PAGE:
We talk a lot about relationships on this site, and how to make them work. Inevitably, Gonch comes in and mentions how his marriage has been easy and doesn't require any maintenance. After a marriage and various short to medium-term relationships, I think I finally understand what the hell he's talking about.
Diana and I, after living together three months and dating for 10, have never had any arguments. It is, for us, effortless. I would not argue that it's my personality or hers that make this possible, but rather the combination of our two personalities. Obviously with my marriage and dating experience, I don't operate the same way with everyone. Diana has had a similar experience. So there's this unquantifiable thing defined by the combination of two interacting personalities. Some work, so don't.
This leaves you with questions if you're out playing the field. First, is everyone able to find a person who can co-exist this way? I don't think so, but I think the people who can't are rare. Second, do you know when you have it? That's harder, because you need something to compare to.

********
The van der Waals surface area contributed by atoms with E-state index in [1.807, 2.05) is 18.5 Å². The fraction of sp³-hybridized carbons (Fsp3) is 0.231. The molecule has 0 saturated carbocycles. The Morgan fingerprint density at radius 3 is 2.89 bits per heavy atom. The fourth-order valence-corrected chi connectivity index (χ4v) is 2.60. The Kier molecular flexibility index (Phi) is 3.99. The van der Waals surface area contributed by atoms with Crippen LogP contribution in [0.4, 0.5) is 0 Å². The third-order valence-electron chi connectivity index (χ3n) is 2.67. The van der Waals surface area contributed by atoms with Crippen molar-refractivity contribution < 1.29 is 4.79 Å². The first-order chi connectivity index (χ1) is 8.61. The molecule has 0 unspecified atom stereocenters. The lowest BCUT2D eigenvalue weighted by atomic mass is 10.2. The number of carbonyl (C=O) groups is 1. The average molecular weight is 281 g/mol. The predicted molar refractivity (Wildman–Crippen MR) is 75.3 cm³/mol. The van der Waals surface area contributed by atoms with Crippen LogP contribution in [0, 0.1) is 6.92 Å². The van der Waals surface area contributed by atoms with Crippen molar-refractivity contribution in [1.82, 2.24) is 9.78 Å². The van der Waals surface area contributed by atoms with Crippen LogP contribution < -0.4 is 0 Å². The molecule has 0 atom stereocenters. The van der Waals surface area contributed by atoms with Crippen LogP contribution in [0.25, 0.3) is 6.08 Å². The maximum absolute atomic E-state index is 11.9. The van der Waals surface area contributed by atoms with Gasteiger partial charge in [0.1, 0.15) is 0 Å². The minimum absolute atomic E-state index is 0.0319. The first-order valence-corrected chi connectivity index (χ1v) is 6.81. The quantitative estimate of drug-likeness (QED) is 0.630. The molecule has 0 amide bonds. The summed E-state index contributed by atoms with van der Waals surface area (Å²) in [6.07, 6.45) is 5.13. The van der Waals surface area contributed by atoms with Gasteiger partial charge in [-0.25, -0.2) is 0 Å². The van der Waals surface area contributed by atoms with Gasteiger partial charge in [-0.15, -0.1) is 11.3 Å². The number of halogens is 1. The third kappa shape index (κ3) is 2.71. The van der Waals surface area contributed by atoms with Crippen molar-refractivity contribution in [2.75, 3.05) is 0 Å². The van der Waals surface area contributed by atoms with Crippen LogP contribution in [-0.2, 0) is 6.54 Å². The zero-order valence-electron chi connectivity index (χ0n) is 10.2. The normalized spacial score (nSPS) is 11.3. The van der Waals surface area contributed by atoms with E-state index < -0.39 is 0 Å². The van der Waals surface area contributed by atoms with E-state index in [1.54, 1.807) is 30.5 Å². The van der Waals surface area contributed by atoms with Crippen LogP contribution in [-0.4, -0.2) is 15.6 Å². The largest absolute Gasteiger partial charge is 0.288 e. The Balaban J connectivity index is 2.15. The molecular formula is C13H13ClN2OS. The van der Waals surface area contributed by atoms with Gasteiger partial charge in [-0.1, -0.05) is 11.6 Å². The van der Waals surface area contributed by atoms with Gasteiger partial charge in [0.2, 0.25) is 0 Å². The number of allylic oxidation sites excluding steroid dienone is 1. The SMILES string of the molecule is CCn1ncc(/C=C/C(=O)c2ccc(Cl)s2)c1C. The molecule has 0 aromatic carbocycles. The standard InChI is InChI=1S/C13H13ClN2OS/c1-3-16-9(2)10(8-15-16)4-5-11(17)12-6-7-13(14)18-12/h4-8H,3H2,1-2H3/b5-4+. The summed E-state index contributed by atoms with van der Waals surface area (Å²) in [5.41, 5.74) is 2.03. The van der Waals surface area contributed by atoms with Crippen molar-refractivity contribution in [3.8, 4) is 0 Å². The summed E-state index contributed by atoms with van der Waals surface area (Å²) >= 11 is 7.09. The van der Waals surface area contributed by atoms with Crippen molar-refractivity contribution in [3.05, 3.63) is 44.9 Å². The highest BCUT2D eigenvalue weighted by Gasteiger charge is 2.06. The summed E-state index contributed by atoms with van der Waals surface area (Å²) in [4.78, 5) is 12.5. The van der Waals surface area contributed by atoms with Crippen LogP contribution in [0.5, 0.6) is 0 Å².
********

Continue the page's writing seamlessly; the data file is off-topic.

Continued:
For example, I suck at cleaning. I don't make it a prioritized task, and when I have time available, I want to either slack or work on my various projects. Diana will just start cleaning stuff, and I'll feel bad about it because that's the way I was "programmed" to feel in past relationships. My experience influences the behavior. Now I have to peel that back and realize that the negative feelings aren't necessary.
In other cases where you have negative feelings, and you feel the other person causes them, that's when you have a clue that perhaps things aren't right. When it becomes a pattern of negatives, that should be a dead giveaway. I'm now of the opinion that allowing yourself to exercise in broad compromise over bigger picture things is akin to be dishonest with yourself. Over time that can be really destructive.
I'm not suggesting you need perfection. I am suggesting that if negative feelings pile up, that maybe the other person isn't best for you. In my case, the worst thing I can come up with about Diana is the funny way she loads the dishwasher, and that's not even on the radar of being something I care that much about.
The only variable I can consider a threat to this is that people change. I guess the scope of change, more specifically, is the threat. If I decided tomorrow to, "You know, walk the earth, meet people... get into adventures. Like Caine from 'Kung Fu,'" I'm pretty sure that Diana would not be interested in being with me, and that's to be expected.
Why don't they teach this shit in college?